As you were saying earlier, often eating disorders are all about women trying to look a certain way. That comes from a kind of outward gaze, and that may be the case in some cases of course, but it’s not always the case. A lot of the fiction you read indicates that these disorders affect only women, and primarily women, and as somebody who was looking for representations I didn’t find a lot of what I was looking for. I had a Fulbright grant in Italy, and I was giving readings and book presentations and almost without fail someone would come up to me to reveal their struggle with an eating disorder. Women, men, people of all ages and backgrounds. These disorders are insidious, and yet we assume they only affect young women. It’s not always people who have been hospitalized, it’s not always people who have gotten to the place Hannah does in the book. My own experience was even more short-lived than Hannah’s. I realized I was touching on something that touched so many people’s lives
BP: What about the city of Florence attracted you for Hannah’s situation?
JC: I wanted to write Hannah kind of isolated in the opening, because this is not a book where the place becomes the solution. Florence is complicated, and it complicates things for her but it’s also a culture that’s rich with food and beauty and interpersonal connections. There’s also Hannah’s involvement in the rowing club, which is about making peace with her body and being centered in herself, and her relationship with Luca, allowing herself to be vulnerable. Italy is a part of what helps Hannah to get back to herself, but it’s not THE answer, not a magical solution, either.
Bending to Florence’s will—it’s a city, but it’s also a small town! It doesn’t take that long, for Hannah, once she’s a part of that social fabric; she recognizes how hard it is to hide. That becomes really complicated in a place that does operate like a village. I wanted her relationship with Luca to be part of that complication. He does not save her. He has his own demons. It’s something that’s real. They find each other at the right moment. And are able to help each other.
BP: What do you write about when you write about rowing?
JC: I studied abroad in Florence in college and while I was there I learned to scull. I was looking for a way to get exercise, and I spent part of that semester learning, but I remembered the feel of it years afterwards. Hannah’s entering the rowing club seemed like the perfect place in a number of ways. Like any touristed city, Florence has layers, and joining something local can help you get behind the veneer right in the center of the city, which has a completely different reality and existence. When you’re rowing on the Arno the city has a completely different vantage, the city itself opens up. Rowing centers Hannah in the city, but also centers her in her body, whether you’re on a rowing machine or out in the scull, doing it well means being centered. It’s a very vulnerable thing; you really have to be in synch and in tune and centered. It’s the perfect activity for Hannah, who is at war with her body and herself. Rowing takes her outside of herself and grounds her.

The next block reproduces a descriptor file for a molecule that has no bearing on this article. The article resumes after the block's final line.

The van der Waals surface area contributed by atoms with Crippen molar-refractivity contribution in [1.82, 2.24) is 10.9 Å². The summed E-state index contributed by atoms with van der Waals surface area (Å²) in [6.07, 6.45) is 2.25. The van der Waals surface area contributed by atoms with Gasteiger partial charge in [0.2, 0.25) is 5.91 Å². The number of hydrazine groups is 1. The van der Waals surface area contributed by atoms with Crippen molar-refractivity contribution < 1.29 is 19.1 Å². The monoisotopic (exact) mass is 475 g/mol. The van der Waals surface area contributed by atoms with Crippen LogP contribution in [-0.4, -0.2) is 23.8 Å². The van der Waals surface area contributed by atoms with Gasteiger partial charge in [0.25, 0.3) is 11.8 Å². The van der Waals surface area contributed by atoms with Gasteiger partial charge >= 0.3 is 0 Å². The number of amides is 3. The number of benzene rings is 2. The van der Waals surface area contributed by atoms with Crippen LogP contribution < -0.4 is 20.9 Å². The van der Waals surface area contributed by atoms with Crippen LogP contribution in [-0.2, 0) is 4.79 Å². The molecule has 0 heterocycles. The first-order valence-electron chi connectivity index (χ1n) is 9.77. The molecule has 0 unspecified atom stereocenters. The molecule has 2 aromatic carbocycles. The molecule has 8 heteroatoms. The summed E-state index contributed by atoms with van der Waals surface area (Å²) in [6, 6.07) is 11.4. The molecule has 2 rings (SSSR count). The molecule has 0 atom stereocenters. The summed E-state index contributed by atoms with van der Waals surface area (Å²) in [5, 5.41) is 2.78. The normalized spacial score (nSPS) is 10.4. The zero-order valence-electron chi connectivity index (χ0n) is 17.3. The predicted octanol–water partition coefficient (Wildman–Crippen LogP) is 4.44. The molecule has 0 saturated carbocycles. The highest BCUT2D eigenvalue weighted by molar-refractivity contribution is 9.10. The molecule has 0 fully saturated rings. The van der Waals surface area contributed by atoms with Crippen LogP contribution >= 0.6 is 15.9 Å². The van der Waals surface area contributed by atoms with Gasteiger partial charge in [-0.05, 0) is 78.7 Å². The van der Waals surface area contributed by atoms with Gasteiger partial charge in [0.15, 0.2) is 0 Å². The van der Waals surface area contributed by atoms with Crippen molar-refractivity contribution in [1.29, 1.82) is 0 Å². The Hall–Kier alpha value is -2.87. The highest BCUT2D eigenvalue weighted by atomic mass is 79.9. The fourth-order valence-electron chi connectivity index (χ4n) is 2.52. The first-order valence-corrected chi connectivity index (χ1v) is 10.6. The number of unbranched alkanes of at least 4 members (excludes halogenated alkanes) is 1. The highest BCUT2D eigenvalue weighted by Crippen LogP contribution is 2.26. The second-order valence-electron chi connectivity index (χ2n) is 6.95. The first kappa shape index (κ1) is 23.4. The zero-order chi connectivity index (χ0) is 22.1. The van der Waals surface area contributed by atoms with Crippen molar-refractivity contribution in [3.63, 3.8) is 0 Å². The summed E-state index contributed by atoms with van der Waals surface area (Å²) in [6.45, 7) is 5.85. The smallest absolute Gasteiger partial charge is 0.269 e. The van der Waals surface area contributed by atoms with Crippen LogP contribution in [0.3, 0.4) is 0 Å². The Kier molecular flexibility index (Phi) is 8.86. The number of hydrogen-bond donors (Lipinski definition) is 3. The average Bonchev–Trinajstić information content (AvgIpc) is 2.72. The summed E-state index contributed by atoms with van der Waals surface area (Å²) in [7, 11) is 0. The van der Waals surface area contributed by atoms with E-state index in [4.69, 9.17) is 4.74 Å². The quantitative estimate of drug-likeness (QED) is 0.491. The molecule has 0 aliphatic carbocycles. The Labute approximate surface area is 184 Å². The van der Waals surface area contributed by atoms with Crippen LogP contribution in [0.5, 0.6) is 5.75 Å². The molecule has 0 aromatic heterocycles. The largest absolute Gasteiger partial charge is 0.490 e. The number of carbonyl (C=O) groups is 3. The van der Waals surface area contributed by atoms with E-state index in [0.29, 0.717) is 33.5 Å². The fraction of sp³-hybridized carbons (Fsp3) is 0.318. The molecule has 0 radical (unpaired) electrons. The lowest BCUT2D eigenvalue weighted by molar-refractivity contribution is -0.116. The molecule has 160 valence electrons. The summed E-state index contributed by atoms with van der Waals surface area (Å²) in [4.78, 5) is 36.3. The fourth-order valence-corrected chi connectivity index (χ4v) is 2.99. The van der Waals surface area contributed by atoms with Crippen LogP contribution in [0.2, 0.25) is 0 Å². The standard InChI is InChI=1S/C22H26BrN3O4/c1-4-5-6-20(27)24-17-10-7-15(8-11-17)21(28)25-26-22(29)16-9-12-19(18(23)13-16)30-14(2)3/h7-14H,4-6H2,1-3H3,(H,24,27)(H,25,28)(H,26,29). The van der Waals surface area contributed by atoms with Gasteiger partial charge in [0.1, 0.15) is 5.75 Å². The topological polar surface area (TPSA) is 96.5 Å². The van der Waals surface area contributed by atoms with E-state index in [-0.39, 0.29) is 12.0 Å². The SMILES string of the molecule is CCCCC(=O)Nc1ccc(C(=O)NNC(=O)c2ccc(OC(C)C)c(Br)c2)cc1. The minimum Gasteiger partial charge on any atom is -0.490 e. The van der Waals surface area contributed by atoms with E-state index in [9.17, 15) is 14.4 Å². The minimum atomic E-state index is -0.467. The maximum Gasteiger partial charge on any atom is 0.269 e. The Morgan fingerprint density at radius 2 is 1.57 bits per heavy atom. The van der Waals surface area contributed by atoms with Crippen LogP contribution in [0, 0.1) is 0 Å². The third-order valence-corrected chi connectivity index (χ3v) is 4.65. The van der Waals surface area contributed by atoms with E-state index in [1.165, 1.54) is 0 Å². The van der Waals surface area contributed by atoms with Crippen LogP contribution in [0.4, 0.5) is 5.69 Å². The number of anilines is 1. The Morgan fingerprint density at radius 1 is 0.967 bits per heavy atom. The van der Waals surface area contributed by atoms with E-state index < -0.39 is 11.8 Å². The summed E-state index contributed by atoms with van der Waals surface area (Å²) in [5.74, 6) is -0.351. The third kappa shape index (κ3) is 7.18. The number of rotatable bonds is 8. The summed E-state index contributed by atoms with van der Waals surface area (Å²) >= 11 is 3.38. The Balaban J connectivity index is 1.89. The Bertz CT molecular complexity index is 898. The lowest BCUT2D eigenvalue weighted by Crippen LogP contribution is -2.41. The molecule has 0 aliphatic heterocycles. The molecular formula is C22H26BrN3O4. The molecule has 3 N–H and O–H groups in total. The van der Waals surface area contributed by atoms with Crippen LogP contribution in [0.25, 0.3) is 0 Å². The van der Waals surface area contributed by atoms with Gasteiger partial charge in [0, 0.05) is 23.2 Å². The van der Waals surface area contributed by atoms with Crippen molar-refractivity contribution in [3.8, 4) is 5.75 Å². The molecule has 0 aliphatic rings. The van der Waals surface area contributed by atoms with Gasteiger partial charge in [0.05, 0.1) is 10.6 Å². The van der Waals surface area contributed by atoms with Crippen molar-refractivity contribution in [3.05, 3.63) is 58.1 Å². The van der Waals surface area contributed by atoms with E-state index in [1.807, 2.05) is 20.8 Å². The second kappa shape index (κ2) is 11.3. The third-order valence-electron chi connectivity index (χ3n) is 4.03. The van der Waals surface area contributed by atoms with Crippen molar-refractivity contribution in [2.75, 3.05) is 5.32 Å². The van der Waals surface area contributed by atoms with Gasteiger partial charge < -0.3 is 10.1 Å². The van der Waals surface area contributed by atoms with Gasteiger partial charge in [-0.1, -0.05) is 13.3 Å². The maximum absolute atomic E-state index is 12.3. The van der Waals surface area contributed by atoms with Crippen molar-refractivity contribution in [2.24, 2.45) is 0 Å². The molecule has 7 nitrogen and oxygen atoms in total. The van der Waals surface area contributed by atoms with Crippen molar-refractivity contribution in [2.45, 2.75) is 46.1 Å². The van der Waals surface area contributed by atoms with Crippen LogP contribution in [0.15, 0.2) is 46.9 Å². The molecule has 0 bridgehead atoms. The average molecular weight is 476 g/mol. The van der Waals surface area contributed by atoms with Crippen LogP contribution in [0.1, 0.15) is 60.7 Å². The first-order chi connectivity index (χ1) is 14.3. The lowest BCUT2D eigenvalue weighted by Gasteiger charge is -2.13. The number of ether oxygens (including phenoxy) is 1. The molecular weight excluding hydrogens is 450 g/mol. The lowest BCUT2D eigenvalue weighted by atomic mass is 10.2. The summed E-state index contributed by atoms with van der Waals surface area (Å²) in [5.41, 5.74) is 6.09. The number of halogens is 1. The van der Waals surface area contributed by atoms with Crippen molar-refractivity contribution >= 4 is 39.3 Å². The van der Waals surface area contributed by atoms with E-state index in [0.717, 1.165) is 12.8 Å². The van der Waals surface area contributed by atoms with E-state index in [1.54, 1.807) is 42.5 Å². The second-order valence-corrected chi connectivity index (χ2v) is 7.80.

BP: But some of the social life around the rowing club also unnerves her.
JC: There are things she appreciates and admires about the club, but things she certainly is not on board with. One of the things she discovers and this not only about Italy, are the complications about being a woman, how they’re objectified. During one scene in my novel, at a festival, a strong woman expressing herself gets indicted in a way none of the men would have. That’s disconcerting. Hannah is there with Luca, who doesn’t necessarily condone it—but he also doesn’t challenge it. She ends up asking questions about this community and culture and, more generally, about how women are depicted as saints or whores.
BP: Hannah is a real woman, but she is powerfully attracted to the Roman Catholic female saints.
JC: The saints were real women, too, but in their times they were fairly rebellious, had these ecstatic visions that were in some moments held up as their connections to God, and in other moments challenged. Being a saint was not just about being a saint, it was about walking that line, depended on who was assigning the label. The saints in all of their complications have a great deal to do with Hannah’s early and later breakdowns, because she wants to be perfect, even revered (at least in her own mind), but she doesn’t want anyone to find out she has this disorder. As long as other people don’t know about it—or at least she thinks they don’t know about—she thinks she’s fine.
Like the saints Hannah has this sense that she’s connected to something more, she’s not thinking rationally while she’s in it, but what she knows is she doesn’t want other people to find out. When she’s throwing up at work in Boston and people are noticing her weight loss, that’s hitting bottom in a way that she can’t deny what’s happening any more. It’s complete emotional humiliation. Once it’s known at work and she’s under treatment and her sister knows, she’s not able to connect others in a way that helps her to get better. Going to Florence grows out of a kind of desperate need to heal herself. A feeling that what she needs doesn’t exist at home. A kind of Hail Mary. An attempt to kind of heal herself.
BP: Your next project also concerns some remarkable women.
JC: I’m working on some nonfiction right now. As I was researching the novel I also discovered during my year in Florence some of the early Christian martyrs, like St. Agata and St. Lucy. I got interested in some of these older women, ancient in the church. There is a multi-day festival to St. Agata in Catania, all about a woman, which is amazing for a culture now focused on such a patriarchal church. Part of what I’ve been working on is essays that deal with that history of patriarchy, with history of women in my own family, including my great-grandmother how was ordained in the Congregational Church in the 1930s, exploring history of women in Catholicism. How women find their ways into their roles.